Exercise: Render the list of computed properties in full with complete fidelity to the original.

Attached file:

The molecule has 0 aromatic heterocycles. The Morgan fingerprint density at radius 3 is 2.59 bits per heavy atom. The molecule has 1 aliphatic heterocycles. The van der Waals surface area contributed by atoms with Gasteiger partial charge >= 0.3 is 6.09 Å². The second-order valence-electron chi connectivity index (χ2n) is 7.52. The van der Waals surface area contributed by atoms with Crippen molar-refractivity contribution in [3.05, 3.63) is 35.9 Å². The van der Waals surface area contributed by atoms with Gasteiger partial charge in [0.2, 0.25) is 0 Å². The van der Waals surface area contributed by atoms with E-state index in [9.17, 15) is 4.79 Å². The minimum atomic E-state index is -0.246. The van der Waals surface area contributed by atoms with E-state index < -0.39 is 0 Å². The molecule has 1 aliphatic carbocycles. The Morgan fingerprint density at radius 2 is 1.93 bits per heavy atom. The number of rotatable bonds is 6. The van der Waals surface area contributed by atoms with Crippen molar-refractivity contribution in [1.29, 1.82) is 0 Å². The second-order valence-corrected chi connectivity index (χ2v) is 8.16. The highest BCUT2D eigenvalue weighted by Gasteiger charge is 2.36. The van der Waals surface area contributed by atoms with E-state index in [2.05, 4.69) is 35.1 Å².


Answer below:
The molecule has 0 aromatic heterocycles. The Morgan fingerprint density at radius 3 is 2.59 bits per heavy atom. The molecule has 1 aliphatic heterocycles. The van der Waals surface area contributed by atoms with Gasteiger partial charge >= 0.3 is 6.09 Å². The second-order valence-electron chi connectivity index (χ2n) is 7.52. The van der Waals surface area contributed by atoms with Crippen molar-refractivity contribution in [3.05, 3.63) is 35.9 Å². The van der Waals surface area contributed by atoms with Gasteiger partial charge in [0.2, 0.25) is 0 Å². The van der Waals surface area contributed by atoms with E-state index in [9.17, 15) is 4.79 Å². The minimum atomic E-state index is -0.246. The van der Waals surface area contributed by atoms with E-state index < -0.39 is 0 Å². The molecule has 1 aliphatic carbocycles. The Morgan fingerprint density at radius 2 is 1.93 bits per heavy atom. The number of rotatable bonds is 6. The van der Waals surface area contributed by atoms with Crippen molar-refractivity contribution in [1.29, 1.82) is 0 Å². The second-order valence-corrected chi connectivity index (χ2v) is 8.16. The highest BCUT2D eigenvalue weighted by Gasteiger charge is 2.36. The van der Waals surface area contributed by atoms with E-state index in [2.05, 4.69) is 35.1 Å².